Sushi in South America: an Unlikely Love Story

I don’t like fish. They are slimy and smelly and bony and weird. Given the choice, I’d rather eat just about anything else (this does not extend to shellfish which will I inhale, I only loathe the suckers with scales).

Yes, even sushi. I’ve always been kind of ambivalent about the stuff. Even after eating a legitimate sushi breakfast (link) in Japan, I still didn’t really get the appeal. Oddly enough, it took a trip to South America to get me to warm up to raw fish.

Surprisingly, sushi is pretty popular down south. I’m not sure why, maybe it’s all that rice? Buenos Aires in particular is experiencing a huge sushi fad at the moment. Despite the almost complete dearth of food variety, save the odd (americanized) chinese restaurant, sushi is thriving.

As someone who loves international food and simply cannot survive on steak and potatoes alone, I’ve turned to sushi to scratch my itch for variety. I’ve eaten sushi in almost every country we visited down South and over time I’ve come to really love the stuff.

Colombia and Ecuador: Sushi is a Social Drug

I can probably blame my new obsession on Shaun and Erica from Over Yonderlust. When we met them in Medellin, Colombia, they suggested we all get sushi, and not wanting to be the party pooper I went along. Under their and Mike’s guidance we ordered some really unique and interesting rolls. Mexican roll with jalapenos on top? Well maybe this wasn’t so bad….

We met up again a couple months later in Ecuador and again went out for sushi. Again, it was pretty great and tasty and such a nice break from the usual rice and meat menus we’d been ordering. Maybe I could get used to this.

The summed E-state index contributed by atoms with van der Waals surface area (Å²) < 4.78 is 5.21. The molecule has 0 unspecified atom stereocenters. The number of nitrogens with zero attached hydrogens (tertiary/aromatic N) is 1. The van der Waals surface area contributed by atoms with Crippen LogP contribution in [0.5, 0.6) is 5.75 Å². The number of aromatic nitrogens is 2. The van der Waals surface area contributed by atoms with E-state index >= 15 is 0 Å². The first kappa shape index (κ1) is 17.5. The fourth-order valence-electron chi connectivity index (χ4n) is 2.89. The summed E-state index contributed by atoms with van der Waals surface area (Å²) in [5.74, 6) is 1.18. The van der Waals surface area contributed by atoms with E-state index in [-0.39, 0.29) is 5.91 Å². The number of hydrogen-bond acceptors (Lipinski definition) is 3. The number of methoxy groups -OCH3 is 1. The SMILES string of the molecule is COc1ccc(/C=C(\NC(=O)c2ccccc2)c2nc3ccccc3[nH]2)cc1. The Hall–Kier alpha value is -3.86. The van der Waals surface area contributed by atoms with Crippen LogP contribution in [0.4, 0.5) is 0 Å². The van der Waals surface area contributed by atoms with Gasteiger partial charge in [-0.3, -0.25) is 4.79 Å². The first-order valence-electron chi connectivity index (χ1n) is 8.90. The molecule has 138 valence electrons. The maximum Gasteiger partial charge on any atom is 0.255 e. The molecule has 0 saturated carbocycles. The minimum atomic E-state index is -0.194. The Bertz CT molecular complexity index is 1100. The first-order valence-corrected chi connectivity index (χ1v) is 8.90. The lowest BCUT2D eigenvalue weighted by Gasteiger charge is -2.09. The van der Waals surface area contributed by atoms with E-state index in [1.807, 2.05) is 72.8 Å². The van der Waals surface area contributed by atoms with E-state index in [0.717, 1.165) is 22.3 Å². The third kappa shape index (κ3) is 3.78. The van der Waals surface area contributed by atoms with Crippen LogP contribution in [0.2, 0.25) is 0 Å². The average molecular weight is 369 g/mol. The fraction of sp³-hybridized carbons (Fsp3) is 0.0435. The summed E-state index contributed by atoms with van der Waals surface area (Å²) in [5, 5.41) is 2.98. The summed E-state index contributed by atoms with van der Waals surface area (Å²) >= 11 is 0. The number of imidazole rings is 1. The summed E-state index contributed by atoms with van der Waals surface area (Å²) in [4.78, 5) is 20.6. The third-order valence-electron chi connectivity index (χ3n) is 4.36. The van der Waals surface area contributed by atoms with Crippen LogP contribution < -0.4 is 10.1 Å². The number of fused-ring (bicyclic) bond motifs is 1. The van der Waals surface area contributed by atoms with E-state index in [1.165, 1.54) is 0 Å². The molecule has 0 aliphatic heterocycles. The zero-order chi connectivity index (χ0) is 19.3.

Argentina: The Great Salmon Shortage of 2012

While living in Buenos Aires we indulged in the guilty pleasure of delivery sushi, thanks to Buenos Aires Delivery. Every few weeks we’d shell out $20 on some sort of combo deal from a local restaurant and gorge ourselves on 45 pieces. They weren’t the highest quality, but they were pretty cheap.

This went well until our last month in BA, when the great salmon shortage occurred. You see, the Argentine government tries really hard to discourage imports of well anything. Apparently this extends to Chilean salmon (salmon does not live in Argentina) and in March the government cracked down hard, shutting off the supply line. Sushi restaurants around the city scrambled to find new salmon connections, with many temporarily closing or eliminating salmon from their menus.

Chile: Sushi Heaven

Santiago was definitely the climax of my sushi experimentation. Since Chile is essentially one giant coastline, they have a massive supply of incredibly fresh fish. While I’m still leery of the suckers on their own, I figured sushi would be a great way to try the local products without being totally grossed out.

Good sushi in Santiago was an art form. Twice we went to Zabo, a higher range (higher price) sushi restaurant and it was easily some of the best meals I’ve had this entire trip. Inside out rolls are popular here, where the outside is wrapped in tuna, salmon or avocado.

I never would have expected to come out of South America of all places with a new love for sushi. It’s just one of the many unexpected ways travel has changed me over time.

It’s not over yet though! Mike is promising to take me to a terrific sushi place in New Jersey (which honestly, is probably cheaper than the places we went in Argentina and Chile). And of course now I need to plan another trip to Japan…

25 thoughts on “Sushi in South America: an Unlikely Love Story”

  1. Sushi has been SUCH a fad in Santiago over the past few years that it’s sprung up everywhere, and there’s some really bad stuff out there. There’s good quality as well though, as you found – I liked Zabo when I went, but my heart belongs to Japón, which I think is Santiago’s original sushi restaurant (founded in the 70s) and which has Japanese chefs.